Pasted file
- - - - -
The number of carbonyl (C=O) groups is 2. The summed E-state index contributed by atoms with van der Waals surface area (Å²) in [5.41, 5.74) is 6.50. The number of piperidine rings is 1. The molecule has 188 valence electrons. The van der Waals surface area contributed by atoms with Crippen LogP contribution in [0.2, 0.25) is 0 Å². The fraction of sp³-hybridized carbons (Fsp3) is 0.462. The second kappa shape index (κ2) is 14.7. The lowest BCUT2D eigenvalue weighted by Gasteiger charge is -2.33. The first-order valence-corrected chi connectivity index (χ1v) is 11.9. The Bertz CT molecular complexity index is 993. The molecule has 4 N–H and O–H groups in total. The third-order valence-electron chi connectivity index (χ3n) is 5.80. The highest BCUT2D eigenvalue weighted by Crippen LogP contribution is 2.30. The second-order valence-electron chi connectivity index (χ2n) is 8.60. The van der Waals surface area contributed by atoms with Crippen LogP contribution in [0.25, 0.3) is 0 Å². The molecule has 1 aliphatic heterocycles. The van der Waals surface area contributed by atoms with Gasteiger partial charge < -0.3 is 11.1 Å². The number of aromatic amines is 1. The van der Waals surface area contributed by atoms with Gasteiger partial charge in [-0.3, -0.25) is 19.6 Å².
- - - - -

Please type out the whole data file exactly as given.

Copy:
The number of carbonyl (C=O) groups is 2. The summed E-state index contributed by atoms with van der Waals surface area (Å²) in [5.41, 5.74) is 6.50. The number of piperidine rings is 1. The molecule has 188 valence electrons. The van der Waals surface area contributed by atoms with Crippen LogP contribution in [0.2, 0.25) is 0 Å². The fraction of sp³-hybridized carbons (Fsp3) is 0.462. The second kappa shape index (κ2) is 14.7. The lowest BCUT2D eigenvalue weighted by Gasteiger charge is -2.33. The first-order valence-corrected chi connectivity index (χ1v) is 11.9. The Bertz CT molecular complexity index is 993. The molecule has 4 N–H and O–H groups in total. The third-order valence-electron chi connectivity index (χ3n) is 5.80. The highest BCUT2D eigenvalue weighted by Crippen LogP contribution is 2.30. The second-order valence-electron chi connectivity index (χ2n) is 8.60. The van der Waals surface area contributed by atoms with Crippen LogP contribution in [0.25, 0.3) is 0 Å². The molecule has 1 aliphatic heterocycles. The van der Waals surface area contributed by atoms with Gasteiger partial charge < -0.3 is 11.1 Å². The number of aromatic amines is 1. The van der Waals surface area contributed by atoms with Gasteiger partial charge in [-0.3, -0.25) is 19.6 Å².